The one most important thing that makes any relationship work is the ability to give. By giving, we mean the ability to give another person pleasure. Ask: Is this someone who enjoys giving pleasure to others or are they wrapped up in themselves & self-absorbed? To measure this, think about the following: How do they treat people whom they do not have to be nice to, such as waiters, bus boys, taxi drivers, etc. How do they treat parents & siblings? Do they have gratitude & appreciation?
If they don’t have gratitude for the people who have given them everything, you cannot expect that they’ll have gratitude for you-who can’t do nearly as much for them!
Do they gossip & speak badly about others? Someone who gossips cannot be someone who loves others. You can be sure that someone who treats others poorly, will eventually treat you poorly as well.

Is there anything I’m hoping to change about this person after we’re married?

Too many people make the mistake of marrying someone with the intention of trying to “improve” them after they’re married. As a colleague of mine puts it, “You can probably expect someone to change after marriage … for the worse!” If you cannot fully accept this person the way they are now, then you are not ready to marry them. In conclusion, dating doesn’t have to be difficult & treacherous. The key is to try leading a little more with your head & less with your heart. It pays to be as objective as possible when you are dating, to be sure to ask questions that will help you get to the key issues.

Falling in love is a great feeling, but when you wake up with a ring on your finger, you don’t want to find yourself in trouble because you didn’t do your homework!


I see that a successful marriage becomes a piece in any ordinary person’s dream of perfect life. We live by instinct and sometimes we can really sniff those Ms ya Mr perfect out in really no time. Sometimes we succumb to tradition or reality and rely on the customary route. Whatever is the situation with you, do get your priorities and equations balance right. Love flows from heart, but making marriage work is a matter of heart, tact, expectations and life. Wish you the very best!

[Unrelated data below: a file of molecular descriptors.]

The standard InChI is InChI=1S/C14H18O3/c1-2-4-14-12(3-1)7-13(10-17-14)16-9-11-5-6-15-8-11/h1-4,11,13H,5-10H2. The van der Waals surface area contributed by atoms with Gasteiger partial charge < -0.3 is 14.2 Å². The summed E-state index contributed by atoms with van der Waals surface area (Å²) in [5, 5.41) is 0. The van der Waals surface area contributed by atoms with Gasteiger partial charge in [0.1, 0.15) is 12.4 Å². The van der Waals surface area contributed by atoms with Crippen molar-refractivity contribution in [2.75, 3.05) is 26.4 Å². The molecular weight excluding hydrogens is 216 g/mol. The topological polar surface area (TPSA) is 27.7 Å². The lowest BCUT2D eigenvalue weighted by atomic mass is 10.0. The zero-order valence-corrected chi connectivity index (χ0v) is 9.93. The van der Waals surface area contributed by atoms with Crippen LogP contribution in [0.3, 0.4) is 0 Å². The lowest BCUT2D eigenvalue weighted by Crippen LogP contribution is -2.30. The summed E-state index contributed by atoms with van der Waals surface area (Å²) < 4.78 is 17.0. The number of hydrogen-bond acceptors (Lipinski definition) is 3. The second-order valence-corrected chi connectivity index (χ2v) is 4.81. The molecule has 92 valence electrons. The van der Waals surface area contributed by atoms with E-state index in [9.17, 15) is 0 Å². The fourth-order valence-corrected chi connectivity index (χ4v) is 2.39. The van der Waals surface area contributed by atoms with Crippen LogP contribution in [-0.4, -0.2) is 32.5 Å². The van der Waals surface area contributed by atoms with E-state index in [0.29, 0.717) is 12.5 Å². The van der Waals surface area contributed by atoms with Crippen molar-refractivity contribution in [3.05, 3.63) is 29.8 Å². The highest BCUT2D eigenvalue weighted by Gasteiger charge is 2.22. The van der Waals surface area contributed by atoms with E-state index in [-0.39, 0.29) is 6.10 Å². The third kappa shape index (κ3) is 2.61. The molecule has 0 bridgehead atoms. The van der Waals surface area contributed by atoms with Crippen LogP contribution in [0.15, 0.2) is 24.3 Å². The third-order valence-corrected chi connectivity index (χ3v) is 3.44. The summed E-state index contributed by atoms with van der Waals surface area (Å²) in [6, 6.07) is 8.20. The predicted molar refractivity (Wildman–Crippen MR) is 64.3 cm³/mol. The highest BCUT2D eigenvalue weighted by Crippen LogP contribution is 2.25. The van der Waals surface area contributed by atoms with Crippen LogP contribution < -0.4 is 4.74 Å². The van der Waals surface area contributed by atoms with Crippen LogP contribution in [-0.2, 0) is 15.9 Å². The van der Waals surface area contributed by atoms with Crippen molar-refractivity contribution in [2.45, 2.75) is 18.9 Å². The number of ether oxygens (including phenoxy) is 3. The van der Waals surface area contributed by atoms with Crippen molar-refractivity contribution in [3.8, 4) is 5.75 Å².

A Post That Made My Day!

11 05 2007

I discovered ‘Life Is A Lark‘ Blog today and this post titled ‘On Husband-hunting‘ made my day! I must have read this five times till now and I couldn’t resist posting it! There is a wicked glee in my face as I am typing this! Do enjoy!!!


“Oh this Kumar is really good”, you enthuse
Even as I look at his picture and muse
If his bald head is worse than his fashion sense,
And you shake your head at what words you call nonsense!
Raj is dashing and debonair, you say
Even as I stare at this profile in dismay
“I am a hardworking person”,is what he seems to love to type
“I am looking for one who’s domestically trained”, what tripe!!
“I am no dog!”, I scream and shout
And you ask me what the fuss is all about.
“Siva is devout and pious
And is not a little bit ambitious”,
I ask why having no ambition is good
And you say, “He will never be in a bad mood,
He is no go-getter, he will never be stressed,
He will not expect much and will never get vexed”,
I shake my head in mute agony, do I laugh or do I cry?
Even as relatives drop in, time-to-time, to poke and pry
“Why do you say no to them all?
Are you seeing someone whom you want to marry this fall?
You are turning them all down citing age, looks, profession
What do you have against an elementary education?
He is an Iyer, and Tamil to boot,
What more can you want? A royal suit??”

You now have given me a month’s time
To make up my mind, or you say, my preference will not be worth a dime
“Select someone soon or else..”, is the threat you make
And my protests are ignored, when they fall in your wake
I scream and shout, “How can I tell you if I want to marry him
By just looking at the website and deciding on a whim?”
But that makes no difference to you as you shrug
And I am down on my knees, pouding at the rug,
How can I tell you that I no longer have the time
To stop and gaze at the stormy sky, or gaze in wonder at shrubs of rosemary and thyme
To skip along the road or to run on the grass,
You would only tell me to stop being an ass
To go out there and start hunting
And to stop all this ridiculous shunting,
Watch out, guys! I am now on the prowl, a husband-hunter
And I do not intend to lose this bet to any punter!!!